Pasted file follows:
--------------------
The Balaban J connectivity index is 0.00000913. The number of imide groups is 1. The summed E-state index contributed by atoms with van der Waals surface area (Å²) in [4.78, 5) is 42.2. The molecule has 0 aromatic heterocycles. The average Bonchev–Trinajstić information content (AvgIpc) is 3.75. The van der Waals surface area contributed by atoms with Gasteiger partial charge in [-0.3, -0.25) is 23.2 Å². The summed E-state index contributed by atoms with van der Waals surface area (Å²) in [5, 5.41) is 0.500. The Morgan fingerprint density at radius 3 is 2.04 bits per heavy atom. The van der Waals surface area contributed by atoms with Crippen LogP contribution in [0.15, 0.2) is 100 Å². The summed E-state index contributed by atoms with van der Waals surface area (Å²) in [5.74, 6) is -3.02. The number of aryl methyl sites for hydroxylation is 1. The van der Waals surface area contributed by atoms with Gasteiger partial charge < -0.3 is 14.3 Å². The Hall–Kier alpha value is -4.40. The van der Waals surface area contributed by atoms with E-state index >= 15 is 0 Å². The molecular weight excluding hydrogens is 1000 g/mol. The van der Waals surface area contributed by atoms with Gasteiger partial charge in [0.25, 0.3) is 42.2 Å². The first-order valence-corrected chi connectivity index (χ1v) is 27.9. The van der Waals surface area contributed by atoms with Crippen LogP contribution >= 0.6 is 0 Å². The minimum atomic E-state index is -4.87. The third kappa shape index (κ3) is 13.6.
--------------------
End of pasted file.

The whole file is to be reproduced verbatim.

The Balaban J connectivity index is 0.00000913. The number of imide groups is 1. The summed E-state index contributed by atoms with van der Waals surface area (Å²) in [4.78, 5) is 42.2. The molecule has 0 aromatic heterocycles. The average Bonchev–Trinajstić information content (AvgIpc) is 3.75. The van der Waals surface area contributed by atoms with Gasteiger partial charge in [-0.3, -0.25) is 23.2 Å². The summed E-state index contributed by atoms with van der Waals surface area (Å²) in [5, 5.41) is 0.500. The Morgan fingerprint density at radius 3 is 2.04 bits per heavy atom. The van der Waals surface area contributed by atoms with Crippen LogP contribution in [0.15, 0.2) is 100 Å². The summed E-state index contributed by atoms with van der Waals surface area (Å²) in [5.74, 6) is -3.02. The number of aryl methyl sites for hydroxylation is 1. The van der Waals surface area contributed by atoms with Gasteiger partial charge < -0.3 is 14.3 Å². The Hall–Kier alpha value is -4.40. The van der Waals surface area contributed by atoms with E-state index >= 15 is 0 Å². The molecular weight excluding hydrogens is 1000 g/mol. The van der Waals surface area contributed by atoms with Gasteiger partial charge in [0.25, 0.3) is 42.2 Å². The first-order valence-corrected chi connectivity index (χ1v) is 27.9. The van der Waals surface area contributed by atoms with Crippen LogP contribution >= 0.6 is 0 Å². The minimum atomic E-state index is -4.87. The third kappa shape index (κ3) is 13.6.